The Brief: Law School News and Events

Misuse of Mortgage-Backed Securities Brought Economy Down, Panelists Say

As Congress deliberated over a $700 billion bailout package for Wall Street, Penn Law and Wharton professors analyzed the causes of the financial crisis, government responses and solutions at a “teach-in” last October.

Fannie Mae and Freddie Mac did not cause the housing market crisis but they contributed to it by buying Alt-A loans, said Wharton Professor Susan Wachter. Fannie and Freddie lost 40 percent of their value by purchasing Alt-A loans, which are considered less risky than subprime loans because the borrowers are generally in better financial shape. Their losses, however, did not constitute the majority of the losses in the Alt-A market, said Wachter, a subprime mortgage expert.

Bad loans, which had been bundled into pools and sold off to investors through mortgage-backed securities, caused the housing market crisis to cascade into a global financial crisis, said Penn Law professor Jill Fisch, who co-directs the Institute for Law and Economics.

Mortgage-backed securities as a concept make a lot of sense, said Fisch, because they free up capital and allow investors to enter the mortgage debt market without having to hold the mortgages themselves. The problem started when parties began issuing securities based on mortgages that deviated from the norm: 30-year fixed rate loans under $417,000 to creditworthy borrowers. Investors who bought these mortgage-backed securities insured their debts by buying credit default swaps from counterparties who had invested billions in collateralized debt obligations also based on subprime mortgage-backed securities. When these fell in value, counterparties could not sell them to pay the investors. As a result, credit markets dried up because “all of a sudden people couldn’t trust the financial system,” said Fisch. Wharton Professor Richard Herring agreed with Fisch that securitization is one of the most useful innovations in finance, but he said that it was carried too far.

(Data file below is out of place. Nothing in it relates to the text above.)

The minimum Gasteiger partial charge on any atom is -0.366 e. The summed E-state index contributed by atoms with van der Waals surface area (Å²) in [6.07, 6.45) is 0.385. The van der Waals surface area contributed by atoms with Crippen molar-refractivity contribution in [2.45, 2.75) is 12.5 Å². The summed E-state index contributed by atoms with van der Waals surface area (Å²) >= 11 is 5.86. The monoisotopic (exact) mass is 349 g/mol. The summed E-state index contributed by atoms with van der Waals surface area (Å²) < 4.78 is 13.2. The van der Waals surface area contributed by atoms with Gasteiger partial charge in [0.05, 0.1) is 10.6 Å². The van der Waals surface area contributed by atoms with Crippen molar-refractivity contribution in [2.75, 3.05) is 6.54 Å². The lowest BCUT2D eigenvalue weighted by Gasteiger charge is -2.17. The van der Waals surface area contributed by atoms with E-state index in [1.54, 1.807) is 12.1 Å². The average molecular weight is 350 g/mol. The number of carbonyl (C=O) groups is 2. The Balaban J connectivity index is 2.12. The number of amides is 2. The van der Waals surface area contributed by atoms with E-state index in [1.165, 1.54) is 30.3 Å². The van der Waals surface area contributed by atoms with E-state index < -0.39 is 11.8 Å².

Policy interventions after the failure of Bear Stearns, he said, have appeared increasingly ad hoc and desperate, and the markets have reacted sharply to the uncertainty. The decision to bailout Bear Stearns and not Lehman Brothers was a mistake because it was “in every way more connected, larger and more likely to be a systemic problem,” and the miscalculation is evident in the “huge outflows from institutional money market mutual funds that are thought to be the next safest thing to treasury bills,” said Herring.

In the future, he predicted, the economy will see a return to a “simpler style of securitization which is essential for the system to go forward.”

David Skeel, a bankruptcy expert at Penn Law, noted that the two most striking things about the financial crisis are that significant legislative intervention has taken a long time and that the legislation doesn’t include significant regulatory reform. The Bear Stearns bailout, he said, caused a delay in reform, because historically reforms have only come about after major banks were allowed to collapse. It’s wrong to assume that our bankruptcy process can’t handle investment bank failures like Bear Stearns, said Skeel, who pointed to the Chapter 11 filing of Lehman as an example.